I like seeing what Oprah calls a “full circle moment.” When I came to Worldwide ERC® as a newly minted CEO, I didn’t fully understand what it would take to transition from my Microsoft management mindset to lead a membership association staff. I made mistakes; I didn’t understand how very deeply culture can be rooted, and how much it can impact even seemingly simple transitions and how people communicate with each other. I tore a lot of muscle! Now that I’ve gained more understanding, and found my stride – while I won’t say my journey is complete – I am watching our team flourish, and that’s a pleasure to see.

6. Is there any one person that inspired or mentored you along the way?
Aside from my husband Greg, I would name two people – Bill Graebel, CEO of Graebel Companies, and my former Worldwide ERC® colleague, Anita Brienza. Bill has been a great mentor to me and is my “go to” for guidance in business; in organizational strategy; in seeing the big picture. Anita has been a trusted advisor to me in the “people zone:” she helps me understand some of my blind spots when it comes to relationship-building, and provides communications coaching for the best approach and outcome to a situation. As leaders, we sometimes lose the people we might have sought out and confided in along the way because we are moving into different opportunities, yet we often need a good sounding board more than ever as we take on more responsibility. No matter where we are in our careers, we all need mentors and guides who help us become the best versions of ourselves.

7. Do you have a saying or mantra that you live by?
I often say that every day I get up on this side of Mother Earth, the rest is easy! It is a privilege to have good work and good health – I don’t take that lightly. I have been told that I always seem happy and cheerful. I do feel that way – I love what I’m doing, I work with some of the finest minds in our industry, I have a great family, and I believe that the work we are doing in the talent management space is making the world a better place for businesses and employees.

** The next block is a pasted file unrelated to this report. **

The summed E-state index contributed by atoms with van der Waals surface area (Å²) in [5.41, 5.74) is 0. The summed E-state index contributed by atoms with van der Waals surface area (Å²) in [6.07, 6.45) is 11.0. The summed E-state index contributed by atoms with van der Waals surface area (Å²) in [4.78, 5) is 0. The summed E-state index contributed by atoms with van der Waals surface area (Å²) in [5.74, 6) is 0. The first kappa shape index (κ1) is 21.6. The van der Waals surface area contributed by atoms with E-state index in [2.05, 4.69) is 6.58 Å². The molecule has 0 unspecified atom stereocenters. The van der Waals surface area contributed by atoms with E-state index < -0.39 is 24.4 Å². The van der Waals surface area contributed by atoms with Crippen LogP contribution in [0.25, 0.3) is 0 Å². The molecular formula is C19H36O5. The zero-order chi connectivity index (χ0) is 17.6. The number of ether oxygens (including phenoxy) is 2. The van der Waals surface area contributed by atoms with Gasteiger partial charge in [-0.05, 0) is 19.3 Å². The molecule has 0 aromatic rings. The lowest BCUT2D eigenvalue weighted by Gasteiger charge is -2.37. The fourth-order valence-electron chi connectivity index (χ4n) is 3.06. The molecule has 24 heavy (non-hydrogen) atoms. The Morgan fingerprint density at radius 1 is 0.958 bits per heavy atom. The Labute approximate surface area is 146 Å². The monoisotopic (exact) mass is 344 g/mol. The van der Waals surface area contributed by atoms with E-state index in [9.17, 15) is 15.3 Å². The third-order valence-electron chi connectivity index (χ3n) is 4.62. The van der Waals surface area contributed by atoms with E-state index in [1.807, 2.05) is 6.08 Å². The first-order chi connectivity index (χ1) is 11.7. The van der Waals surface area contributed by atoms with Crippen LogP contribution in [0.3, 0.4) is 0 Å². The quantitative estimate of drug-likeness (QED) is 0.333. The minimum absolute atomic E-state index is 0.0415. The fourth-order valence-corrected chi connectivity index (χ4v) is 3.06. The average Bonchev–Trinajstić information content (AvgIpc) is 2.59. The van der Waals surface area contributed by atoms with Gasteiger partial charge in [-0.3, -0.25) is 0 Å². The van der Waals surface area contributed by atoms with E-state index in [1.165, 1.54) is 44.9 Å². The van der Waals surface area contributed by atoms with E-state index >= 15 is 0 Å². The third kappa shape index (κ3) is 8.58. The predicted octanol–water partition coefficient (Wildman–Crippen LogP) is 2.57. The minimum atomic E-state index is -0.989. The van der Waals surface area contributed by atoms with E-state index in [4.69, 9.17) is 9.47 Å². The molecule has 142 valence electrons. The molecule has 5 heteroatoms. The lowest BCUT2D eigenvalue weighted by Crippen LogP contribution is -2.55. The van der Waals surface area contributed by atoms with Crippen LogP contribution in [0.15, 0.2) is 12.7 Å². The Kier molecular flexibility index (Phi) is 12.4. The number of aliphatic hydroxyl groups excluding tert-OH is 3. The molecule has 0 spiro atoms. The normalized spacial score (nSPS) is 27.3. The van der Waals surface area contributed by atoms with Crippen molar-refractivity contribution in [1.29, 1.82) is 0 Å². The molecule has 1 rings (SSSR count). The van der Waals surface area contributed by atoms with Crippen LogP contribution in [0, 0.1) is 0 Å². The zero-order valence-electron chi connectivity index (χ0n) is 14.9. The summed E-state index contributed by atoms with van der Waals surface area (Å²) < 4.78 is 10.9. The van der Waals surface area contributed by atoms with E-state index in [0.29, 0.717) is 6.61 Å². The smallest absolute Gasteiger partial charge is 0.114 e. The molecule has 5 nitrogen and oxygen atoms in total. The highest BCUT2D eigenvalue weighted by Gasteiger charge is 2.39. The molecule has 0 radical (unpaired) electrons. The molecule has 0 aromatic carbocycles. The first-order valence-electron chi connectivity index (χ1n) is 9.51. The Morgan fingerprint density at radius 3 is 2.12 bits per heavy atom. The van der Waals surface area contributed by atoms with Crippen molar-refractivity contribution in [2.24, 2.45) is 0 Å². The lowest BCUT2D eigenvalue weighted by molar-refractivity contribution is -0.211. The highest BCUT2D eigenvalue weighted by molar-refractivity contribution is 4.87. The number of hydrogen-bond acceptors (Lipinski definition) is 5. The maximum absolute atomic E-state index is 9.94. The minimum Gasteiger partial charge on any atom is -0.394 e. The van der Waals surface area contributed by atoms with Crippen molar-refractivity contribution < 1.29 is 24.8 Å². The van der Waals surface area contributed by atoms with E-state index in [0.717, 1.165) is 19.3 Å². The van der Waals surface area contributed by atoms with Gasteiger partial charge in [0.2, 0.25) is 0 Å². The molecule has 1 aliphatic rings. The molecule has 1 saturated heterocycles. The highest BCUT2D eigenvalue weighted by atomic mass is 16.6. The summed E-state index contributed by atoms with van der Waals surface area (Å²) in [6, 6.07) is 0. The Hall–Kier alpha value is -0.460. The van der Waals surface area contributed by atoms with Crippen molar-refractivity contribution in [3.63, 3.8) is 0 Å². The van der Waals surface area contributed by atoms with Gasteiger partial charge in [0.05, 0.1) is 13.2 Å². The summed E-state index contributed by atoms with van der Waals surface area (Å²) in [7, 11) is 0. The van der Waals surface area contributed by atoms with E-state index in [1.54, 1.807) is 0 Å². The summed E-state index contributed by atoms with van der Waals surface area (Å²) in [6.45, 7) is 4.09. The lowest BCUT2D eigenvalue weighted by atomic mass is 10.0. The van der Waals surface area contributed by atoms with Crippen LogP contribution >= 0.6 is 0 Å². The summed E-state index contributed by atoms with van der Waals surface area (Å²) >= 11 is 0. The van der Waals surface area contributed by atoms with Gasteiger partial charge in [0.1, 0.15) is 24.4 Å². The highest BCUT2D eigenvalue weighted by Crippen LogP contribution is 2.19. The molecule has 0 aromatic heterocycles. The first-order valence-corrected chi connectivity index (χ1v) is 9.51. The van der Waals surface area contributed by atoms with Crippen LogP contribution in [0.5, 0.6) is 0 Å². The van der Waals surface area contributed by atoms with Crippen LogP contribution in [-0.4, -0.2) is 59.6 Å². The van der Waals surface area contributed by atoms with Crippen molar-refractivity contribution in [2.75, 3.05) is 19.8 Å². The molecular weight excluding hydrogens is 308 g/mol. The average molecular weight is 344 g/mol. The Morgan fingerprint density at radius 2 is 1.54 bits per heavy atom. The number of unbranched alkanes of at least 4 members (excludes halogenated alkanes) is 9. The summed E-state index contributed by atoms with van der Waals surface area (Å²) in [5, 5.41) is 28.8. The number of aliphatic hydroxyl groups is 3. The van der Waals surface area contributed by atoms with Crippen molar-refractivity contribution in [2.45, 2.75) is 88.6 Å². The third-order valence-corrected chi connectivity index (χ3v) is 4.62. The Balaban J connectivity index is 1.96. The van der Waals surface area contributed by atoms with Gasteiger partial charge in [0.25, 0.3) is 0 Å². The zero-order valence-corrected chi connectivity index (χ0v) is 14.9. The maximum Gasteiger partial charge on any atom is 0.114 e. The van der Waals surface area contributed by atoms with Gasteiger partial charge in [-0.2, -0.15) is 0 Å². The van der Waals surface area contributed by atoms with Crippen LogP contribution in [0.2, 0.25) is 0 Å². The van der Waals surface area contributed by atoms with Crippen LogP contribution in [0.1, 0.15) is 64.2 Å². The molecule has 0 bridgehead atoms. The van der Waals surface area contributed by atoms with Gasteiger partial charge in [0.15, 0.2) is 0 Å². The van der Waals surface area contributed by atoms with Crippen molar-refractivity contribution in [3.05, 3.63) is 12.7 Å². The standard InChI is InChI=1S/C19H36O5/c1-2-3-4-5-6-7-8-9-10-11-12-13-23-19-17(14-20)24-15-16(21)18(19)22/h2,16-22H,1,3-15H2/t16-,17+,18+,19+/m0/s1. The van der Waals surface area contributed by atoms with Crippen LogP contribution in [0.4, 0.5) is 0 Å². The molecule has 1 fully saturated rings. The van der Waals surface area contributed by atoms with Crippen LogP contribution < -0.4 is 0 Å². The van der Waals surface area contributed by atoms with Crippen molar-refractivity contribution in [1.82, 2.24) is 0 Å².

8. What book are you reading or audio to help grow your leadership right now?
When I first answered this question, I jokingly said “Dr. Seuss,” but the truth is – and I think this is the reality for many of us – no one book or presentation grows our leadership… they all do. We are all exposed to so much amazing information, and it is so easily accessible, we can be trained and coached by some of the masters in a way that wasn’t possible just a few short years ago.

9. Can you share any of your daily disciplines that help you stay focused as a leader?
Two things come to mind. First, I am accomplished at “triage”- I’m able to quickly assess what needs my immediate attention, be it an email or a request, and what can wait for a less urgent time. And I am an avid reader of news – all types of news. This is largely a personal preference and interest, but it’s also important when managing a global organization to have a well-rounded understanding of what’s happening in different parts of the world.

10. What advice would you give others to help them on their leadership journey?
Find your own voice; find people who model that voice, and take into consideration what they tell you; then incorporate it if it’s a fit for your career and personal brand. Being a lifelong learner is key, no matter your role. I still learn every day from the people around me, and I value those who spend time with me to make me a better person.

Thank you for inspiring us and sharing your wisdom, Peggy. We can all appreciate knowing the difference between friends and managers in the workplace, as well as those “full circle moments” which might include mistakes and “torn muscle” that make us better leaders. We all need mentors and guides to help us become better leaders, to see the “big picture” and help us with blind spots and the “people zone” too. Lastly, finding your voice, and incorporating it into your personal brand, as well as being a lifelong learner is key no matter your role! So true! Thanks again for sharing and being “a lifter” in my life too, Peggy! YOU make a difference…

If you would like to find out more about WorldwideERC, visit their website at http://www.worldwideerc.org/

Bruce Waller, CRP, PHR, SHRM-CP is the Vice President of Armstrong Relocation and Companies in Dallas, Texas. You can visit his BLOG “A Relocation Minute Update” with Bruce Waller at https://brucewaller.wordpress.com/ for more information on employee relocation resources, call 972-389-5673, or email bwaller@goarmstrong.com. Follow @brucewaller on Twitter too!